catholic2007 said...

...Shirley, blame it on the ants [ they are not the best at spelling...better at spoiling](sp) tip: I removed the "e" and tossed out the "l" then inserted a bit of "oil" into the gap ...and it worked just fine....and the ants no longer squeak (sp)

good night....

Anonymous said...

Mum always said she could smell ants..... :)

Am ant free here, interesting little things to watch though, especially when they are carrying loot to their hideaway....

catholic2007 said...

And did you know that what she was probably smelling was formic acid(H2CO2)that ants release in their venom when defending themselves or attacking: it has a pungent odor even at normal temperatures ... tell your Mum I am please she is ant-free, and that that may explain why I have had abnormally number of ants swarming across my kitchen bench, this winter, especially when I forget to clean up after me or leave any food items or scraps on the bench 8-(

I get rid of them with lots of hot water....they don't like that and let me know with plenty of H2CO2 !!

Since everyone seems to be more interested in 'ants' rather than my pretty 'clouds', I think I will post a special video on "Ants and Grasshoppers" - and moreover, since I have been giving those industrious little pesky ants such a hard time! 8-D

Anonymous said...

Hmm I did reply but seems to have disappeared...

catholic2007 said...

Anonymous No.4 ...feel free to try again, as nothing received from No.4 Anonymous and last one received from other 'anonyomouses' was on the 16 July....

all these anony-mouses can get a bit confusing ...but that's ok... 8-D makes life interesting, doesn't it?

Shiley said...

ok I shall be named....:D

To tell Mum about the ants I would need a clairvoyant.. ;) I do miss her...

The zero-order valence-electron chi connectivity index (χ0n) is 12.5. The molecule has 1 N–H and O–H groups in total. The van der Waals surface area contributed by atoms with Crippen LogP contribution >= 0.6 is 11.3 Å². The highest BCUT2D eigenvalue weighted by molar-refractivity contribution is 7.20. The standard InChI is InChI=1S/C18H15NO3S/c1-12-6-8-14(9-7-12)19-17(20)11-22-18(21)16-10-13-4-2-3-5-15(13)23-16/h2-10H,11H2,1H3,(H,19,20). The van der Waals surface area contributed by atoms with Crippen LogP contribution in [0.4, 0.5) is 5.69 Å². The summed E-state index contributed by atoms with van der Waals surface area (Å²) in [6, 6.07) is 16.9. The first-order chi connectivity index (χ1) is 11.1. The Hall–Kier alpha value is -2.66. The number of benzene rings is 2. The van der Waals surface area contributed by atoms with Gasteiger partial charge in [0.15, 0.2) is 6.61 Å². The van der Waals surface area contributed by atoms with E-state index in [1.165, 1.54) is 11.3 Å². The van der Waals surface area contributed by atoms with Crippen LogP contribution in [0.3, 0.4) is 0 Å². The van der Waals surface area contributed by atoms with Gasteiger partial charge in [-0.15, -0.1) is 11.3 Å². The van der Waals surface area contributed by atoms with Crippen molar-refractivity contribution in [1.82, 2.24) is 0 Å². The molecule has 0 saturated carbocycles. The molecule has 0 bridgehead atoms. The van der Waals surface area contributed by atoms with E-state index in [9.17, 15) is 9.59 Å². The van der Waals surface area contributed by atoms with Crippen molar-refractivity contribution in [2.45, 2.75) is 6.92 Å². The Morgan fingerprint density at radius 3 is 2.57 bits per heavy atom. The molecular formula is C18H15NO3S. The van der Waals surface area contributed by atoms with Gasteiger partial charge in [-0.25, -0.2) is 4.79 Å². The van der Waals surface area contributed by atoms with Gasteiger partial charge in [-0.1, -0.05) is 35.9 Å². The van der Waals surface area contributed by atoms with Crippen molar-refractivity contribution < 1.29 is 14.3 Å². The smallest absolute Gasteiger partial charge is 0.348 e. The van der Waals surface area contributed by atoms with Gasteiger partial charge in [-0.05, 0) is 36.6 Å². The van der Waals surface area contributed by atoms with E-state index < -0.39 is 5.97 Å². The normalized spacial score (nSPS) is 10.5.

catholic2007 said...

Shirly or Shirley? ...

You are still allowed to be anonymous (like me 8-D).... but thanks anyhow for your comment about your Mum ... we all miss them at some time, but that's life... and the ants are still bothering me; they get the same treatment but keep coming back for more...dumb ants, they need to fire their scouts!

catholic2007 said...

Shirly or Shirley? ...

You are still allowed to be anonymous (like me 8-D).... but thanks anyhow for your comment about your Mum ... we all miss them at some time, but that's life... and the ants are still bothering me; they get the same treatment but keep coming back for more...dumb ants, they need to fire their scouts!

Shirley said...

LOl oops..... Shirley

maybe you could stop attacking them then they wont retaliate by sending their army :)

catholic2007 said...

.... Mmmm ... but, but, they attacked me first, Shirley ...and I'm no pacifist ... and I have a duty to protect my own rubbish! 8-D

Shirley said...

Talibants .... :D

Shirlz said...

No new blogs? hope all is well and you are keeping warm :)

catholic2007 said...

Hi Shirley,

I've been hibernating's winter, or rather it was up until today, now that the sun is shining and we have topped 11 deg C, after the recent cold spell, which gave us a light coating of snow on the surrounding hills.... but as the old saying goes..."Spring is sprung, the grass is ris, I wonder where the Birdies is. They say the bird is on the wing, 'aint that absurd? I always thought the wing was on the bird.

I don't go by any 'official' date for the seasons...they can be early or late...besides some of my daffodils have sprung, and the tuis are feeding on the nectar of neigbor's tree. So that's spring for me...and the sun is getting quite hot [vitamin D time ]8-)

O.k. what would you like me to blog about? I need to get back on the blog on Fr. De Smet "Apostle of the Rocky Mountains"[ which I have barely started!]....then I was thinking doing one on "Hitler's false Christianity" as a sort of balance to "The Greatest Story Never Told" which I posted as a video back there somewhere?

But I am definitely not doing one on ants ... still getting a few stragglers but since I have been throwing my scrapes out at night, has mostly sorted that one out ...but then they could be feeling the effects of the recent cold spell courtesy of the polar Antarctic outbreak ...

Shirlz said...

Was just checking you were ok :) so many Tui around here and Wood Pigeons.. absolutely gorgeous...daffodils out in the park, Spring and Autumn are my favourite some weeding done today..Blog away....

catholic2007 said...

Hi Shirley,

yep,will do... thanks anyway for your concern...I have decided on the next blog or rather blogs, but you will have to wait a couple of days for them as I have a few little jobs in progress at the moment ....I will do one on "The Seven Dolors of Mary"- quite a short blog but will be of interest to a few, and then that one I mentioned on Hitler -very interesting ( which will require a bit of transcribing) keep tuned to this channel ... 8-)